New Mexico law tries to stop chile fraud

SANTA FE – A new law aimed at protecting authentic New Mexico chiles is set to go into effect.

The Las Cruces Sun-News reports that impostors of the state’s iconic agricultural product will be guilty of trademark infringement beginning Sunday because of a new protective law.

The New Mexico Chile Advertising Act makes it unlawful for vendors to label fresh or processed chiles as being from New Mexico unless they were actually grown in the state.

Vendors subject to the law include groceries, restaurants, convenience stores, farmers markets and roadside vegetable stands.

Hatch farmer Jimmy Lytle said Monday he’s hopeful the regulation will boost the chile industry in New Mexico. All too often, he said, retailed chiles are dubbed as New Mexico-grown, when in reality, they are from other states or other countries.

“It’s going on all the time,” he said.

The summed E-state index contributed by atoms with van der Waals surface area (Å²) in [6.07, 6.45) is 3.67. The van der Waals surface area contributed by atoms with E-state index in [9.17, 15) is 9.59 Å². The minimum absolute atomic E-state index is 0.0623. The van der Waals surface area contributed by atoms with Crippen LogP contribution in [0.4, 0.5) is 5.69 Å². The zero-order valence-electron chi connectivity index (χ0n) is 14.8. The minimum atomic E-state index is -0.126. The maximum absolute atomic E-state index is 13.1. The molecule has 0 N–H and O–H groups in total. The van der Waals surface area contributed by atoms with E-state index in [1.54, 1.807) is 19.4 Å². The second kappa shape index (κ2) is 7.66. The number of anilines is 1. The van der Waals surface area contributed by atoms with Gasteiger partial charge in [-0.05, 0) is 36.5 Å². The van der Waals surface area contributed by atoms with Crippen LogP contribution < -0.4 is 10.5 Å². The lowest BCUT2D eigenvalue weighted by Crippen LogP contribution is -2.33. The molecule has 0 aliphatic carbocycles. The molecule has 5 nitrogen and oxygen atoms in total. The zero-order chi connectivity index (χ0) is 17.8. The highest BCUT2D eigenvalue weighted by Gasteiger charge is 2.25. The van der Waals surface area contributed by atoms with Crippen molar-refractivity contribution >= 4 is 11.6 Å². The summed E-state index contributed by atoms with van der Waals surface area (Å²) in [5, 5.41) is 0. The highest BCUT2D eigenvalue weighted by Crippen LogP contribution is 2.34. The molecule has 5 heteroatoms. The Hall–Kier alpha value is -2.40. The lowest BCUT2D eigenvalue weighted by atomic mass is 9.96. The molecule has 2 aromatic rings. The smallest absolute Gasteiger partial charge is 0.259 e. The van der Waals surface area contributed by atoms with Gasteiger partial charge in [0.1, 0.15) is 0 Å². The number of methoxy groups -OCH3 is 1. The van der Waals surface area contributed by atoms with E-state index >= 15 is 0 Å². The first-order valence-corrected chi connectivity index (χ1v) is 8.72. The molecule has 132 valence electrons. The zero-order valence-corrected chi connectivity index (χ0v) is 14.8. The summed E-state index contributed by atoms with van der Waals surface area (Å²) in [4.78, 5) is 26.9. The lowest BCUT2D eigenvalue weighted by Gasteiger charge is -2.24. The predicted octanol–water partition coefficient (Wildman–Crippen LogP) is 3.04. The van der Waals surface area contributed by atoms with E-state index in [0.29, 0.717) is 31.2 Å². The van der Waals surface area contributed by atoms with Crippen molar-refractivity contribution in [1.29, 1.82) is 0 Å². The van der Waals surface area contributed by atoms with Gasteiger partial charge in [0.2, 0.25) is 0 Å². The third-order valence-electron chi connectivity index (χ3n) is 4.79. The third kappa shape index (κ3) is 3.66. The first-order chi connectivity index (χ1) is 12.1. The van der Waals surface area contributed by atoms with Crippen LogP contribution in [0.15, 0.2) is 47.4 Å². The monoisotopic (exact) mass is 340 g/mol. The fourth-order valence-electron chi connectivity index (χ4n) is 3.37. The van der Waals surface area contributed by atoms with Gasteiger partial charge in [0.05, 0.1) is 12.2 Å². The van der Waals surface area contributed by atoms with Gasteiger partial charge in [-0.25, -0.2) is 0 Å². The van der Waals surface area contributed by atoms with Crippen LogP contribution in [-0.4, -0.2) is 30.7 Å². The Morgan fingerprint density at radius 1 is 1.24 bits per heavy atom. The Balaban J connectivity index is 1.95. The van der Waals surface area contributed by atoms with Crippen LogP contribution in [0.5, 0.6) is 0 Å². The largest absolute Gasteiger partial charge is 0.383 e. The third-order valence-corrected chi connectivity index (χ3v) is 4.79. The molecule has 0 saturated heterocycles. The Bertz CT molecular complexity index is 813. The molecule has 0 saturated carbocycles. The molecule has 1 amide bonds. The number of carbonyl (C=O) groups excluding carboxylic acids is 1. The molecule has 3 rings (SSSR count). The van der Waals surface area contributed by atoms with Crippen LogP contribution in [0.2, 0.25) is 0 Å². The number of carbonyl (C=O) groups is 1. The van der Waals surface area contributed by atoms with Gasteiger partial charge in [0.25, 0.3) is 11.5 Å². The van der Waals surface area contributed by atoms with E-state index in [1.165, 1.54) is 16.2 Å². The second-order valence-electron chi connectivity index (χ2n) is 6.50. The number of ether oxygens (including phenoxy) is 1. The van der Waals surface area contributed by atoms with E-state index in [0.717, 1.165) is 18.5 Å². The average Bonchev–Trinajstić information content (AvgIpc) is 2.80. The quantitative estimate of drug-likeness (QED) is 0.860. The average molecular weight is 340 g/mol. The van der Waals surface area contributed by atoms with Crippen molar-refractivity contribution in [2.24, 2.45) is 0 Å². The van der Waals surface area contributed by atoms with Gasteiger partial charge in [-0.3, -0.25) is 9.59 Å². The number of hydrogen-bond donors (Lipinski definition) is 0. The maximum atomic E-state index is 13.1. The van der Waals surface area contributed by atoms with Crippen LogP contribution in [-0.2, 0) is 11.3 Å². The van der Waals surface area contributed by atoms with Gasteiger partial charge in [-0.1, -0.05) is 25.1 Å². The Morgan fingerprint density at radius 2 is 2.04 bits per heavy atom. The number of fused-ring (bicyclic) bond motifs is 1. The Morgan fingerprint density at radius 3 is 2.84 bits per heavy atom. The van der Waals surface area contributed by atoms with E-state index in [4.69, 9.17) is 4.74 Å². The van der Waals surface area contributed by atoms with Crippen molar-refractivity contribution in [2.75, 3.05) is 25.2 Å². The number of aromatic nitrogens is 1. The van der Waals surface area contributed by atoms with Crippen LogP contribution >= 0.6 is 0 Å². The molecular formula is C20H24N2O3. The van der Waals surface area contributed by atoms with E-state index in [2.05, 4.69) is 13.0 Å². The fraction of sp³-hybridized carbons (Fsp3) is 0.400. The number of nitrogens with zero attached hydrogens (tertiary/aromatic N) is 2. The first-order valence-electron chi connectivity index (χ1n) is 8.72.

State Rep. Andy Nuñez, an independent from the chile capital of Hatch, sponsored the law. It was approved by Legislature and signed by Gov. Susana Martinez in 2011.

Nuñez said he wanted to end persistent deceptions occurring across the state. Chiles from Peru, India, China and Mexico were being imported to New Mexico, then falsely billed on labels or menus as the home-state product.

“New Mexico chile is the best. We have to do our best to protect it,” Nuñez said.

Eight inspectors in the Standards & Consumer Division of the state Department of Agriculture will have the job of rooting out chile impostors in New Mexico.

“This was an unfunded mandate that we will do our best to enforce,” said Joe Gomez, director of the division.

His operation is down in manpower about 25 percent, but it will add chile inspections to other work in regulating the food industry, Gomez said.

Lytle, who’s farming about 70 acres of chiles this year, said for the law to work, state regulators must be diligent.

“If the NMDA enforces it pretty strictly, I think it will help quite a bit,” he said.

To simplify verification, the Department of Agriculture wants companies that use New Mexico chile in their products to register them with the state.

So far, five companies are on the registry, including one from California. Gomez said he expects 35 or 40 companies eventually will be on the state’s list.